Nationwide's access to ECB liquidity cut due to tougher guidelines
Irish Nationwide's access to ECB liquidity has been cut back even further as the building society, now part of Anglo Irish Bank, increases its reliance on local Irish Central Bank sources instead.
The lender has securitised a large pool of Irish mortgages which until recently were eligible collateral for liquidity from the ECB.
However, the Frankfurt-based bank now needs a second credit rating for any collateral it takes, leaving the lender reliant on the Irish Central Bank.
It has also emerged that Irish Nationwide has been forced to substitute €62m of mortgages in the pool due to the high level of arrears.
Under an agreement struck when the original loans were securitised, loans with persistent arrears must be replaced with good loans which are up-to-date.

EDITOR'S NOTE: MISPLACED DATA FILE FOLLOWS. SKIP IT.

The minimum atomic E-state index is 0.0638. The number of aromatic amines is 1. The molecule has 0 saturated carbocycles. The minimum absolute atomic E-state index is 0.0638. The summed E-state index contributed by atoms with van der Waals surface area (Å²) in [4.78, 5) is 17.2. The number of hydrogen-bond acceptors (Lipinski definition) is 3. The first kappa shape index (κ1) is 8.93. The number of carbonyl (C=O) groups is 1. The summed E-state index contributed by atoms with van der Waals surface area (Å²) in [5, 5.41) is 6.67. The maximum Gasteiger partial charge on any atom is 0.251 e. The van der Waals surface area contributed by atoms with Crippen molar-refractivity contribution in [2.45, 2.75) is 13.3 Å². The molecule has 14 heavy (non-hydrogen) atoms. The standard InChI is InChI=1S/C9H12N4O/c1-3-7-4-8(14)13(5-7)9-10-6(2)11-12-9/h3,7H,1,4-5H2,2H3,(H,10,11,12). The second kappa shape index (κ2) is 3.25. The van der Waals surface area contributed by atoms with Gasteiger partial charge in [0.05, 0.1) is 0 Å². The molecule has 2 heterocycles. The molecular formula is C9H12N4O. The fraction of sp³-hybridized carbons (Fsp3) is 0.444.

The pool of mortgages was securitised -- effectively packaged up for investors -- in 2009 at the height of the financial crisis.
Two sets of notes were issued to investors who are entitled to repayments paid by mortgage holders.
As of March of 2010 more than 6pc of the mortgages in the pool were in arrears.
In August the Irish Independent reported that Anglo Irish (now IBRC) had ordered a review of the Irish Nationwide mortgage book.
Anglo wants to sell the book in the "medium term" as part of its overall attempt to shrink its own balance sheet.
The INBS loan book is worth €1.94bn, with €1.4bn in ordinary residential loans and the rest of the mortgages held by buy-to-let investors.